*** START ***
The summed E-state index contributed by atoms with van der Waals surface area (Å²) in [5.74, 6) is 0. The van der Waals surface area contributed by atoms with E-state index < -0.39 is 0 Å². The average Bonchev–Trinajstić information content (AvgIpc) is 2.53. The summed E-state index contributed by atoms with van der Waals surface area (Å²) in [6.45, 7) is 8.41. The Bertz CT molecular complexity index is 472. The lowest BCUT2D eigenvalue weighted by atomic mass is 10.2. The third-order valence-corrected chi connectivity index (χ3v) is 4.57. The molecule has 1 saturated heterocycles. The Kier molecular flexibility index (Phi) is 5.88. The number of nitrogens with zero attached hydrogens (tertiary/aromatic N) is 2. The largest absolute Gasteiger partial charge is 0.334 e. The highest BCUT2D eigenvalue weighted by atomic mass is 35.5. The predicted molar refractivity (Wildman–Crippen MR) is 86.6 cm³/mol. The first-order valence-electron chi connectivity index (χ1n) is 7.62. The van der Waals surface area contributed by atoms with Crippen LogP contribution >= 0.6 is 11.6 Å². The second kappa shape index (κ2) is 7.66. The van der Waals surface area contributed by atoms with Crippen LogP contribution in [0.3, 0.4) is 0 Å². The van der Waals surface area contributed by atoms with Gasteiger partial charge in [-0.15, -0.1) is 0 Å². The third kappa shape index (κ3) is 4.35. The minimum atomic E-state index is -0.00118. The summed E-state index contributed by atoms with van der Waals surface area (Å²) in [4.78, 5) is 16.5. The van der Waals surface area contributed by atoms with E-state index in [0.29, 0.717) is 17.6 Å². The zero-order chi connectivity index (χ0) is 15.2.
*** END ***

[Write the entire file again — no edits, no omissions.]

The summed E-state index contributed by atoms with van der Waals surface area (Å²) in [5.74, 6) is 0. The van der Waals surface area contributed by atoms with E-state index < -0.39 is 0 Å². The average Bonchev–Trinajstić information content (AvgIpc) is 2.53. The summed E-state index contributed by atoms with van der Waals surface area (Å²) in [6.45, 7) is 8.41. The Bertz CT molecular complexity index is 472. The lowest BCUT2D eigenvalue weighted by atomic mass is 10.2. The third-order valence-corrected chi connectivity index (χ3v) is 4.57. The molecule has 1 saturated heterocycles. The Kier molecular flexibility index (Phi) is 5.88. The number of nitrogens with zero attached hydrogens (tertiary/aromatic N) is 2. The largest absolute Gasteiger partial charge is 0.334 e. The highest BCUT2D eigenvalue weighted by atomic mass is 35.5. The predicted molar refractivity (Wildman–Crippen MR) is 86.6 cm³/mol. The first-order valence-electron chi connectivity index (χ1n) is 7.62. The van der Waals surface area contributed by atoms with Crippen LogP contribution >= 0.6 is 11.6 Å². The second kappa shape index (κ2) is 7.66. The van der Waals surface area contributed by atoms with Crippen LogP contribution in [0.3, 0.4) is 0 Å². The van der Waals surface area contributed by atoms with Gasteiger partial charge in [-0.15, -0.1) is 0 Å². The third kappa shape index (κ3) is 4.35. The minimum atomic E-state index is -0.00118. The summed E-state index contributed by atoms with van der Waals surface area (Å²) in [4.78, 5) is 16.5. The van der Waals surface area contributed by atoms with E-state index in [0.29, 0.717) is 17.6 Å². The zero-order chi connectivity index (χ0) is 15.2.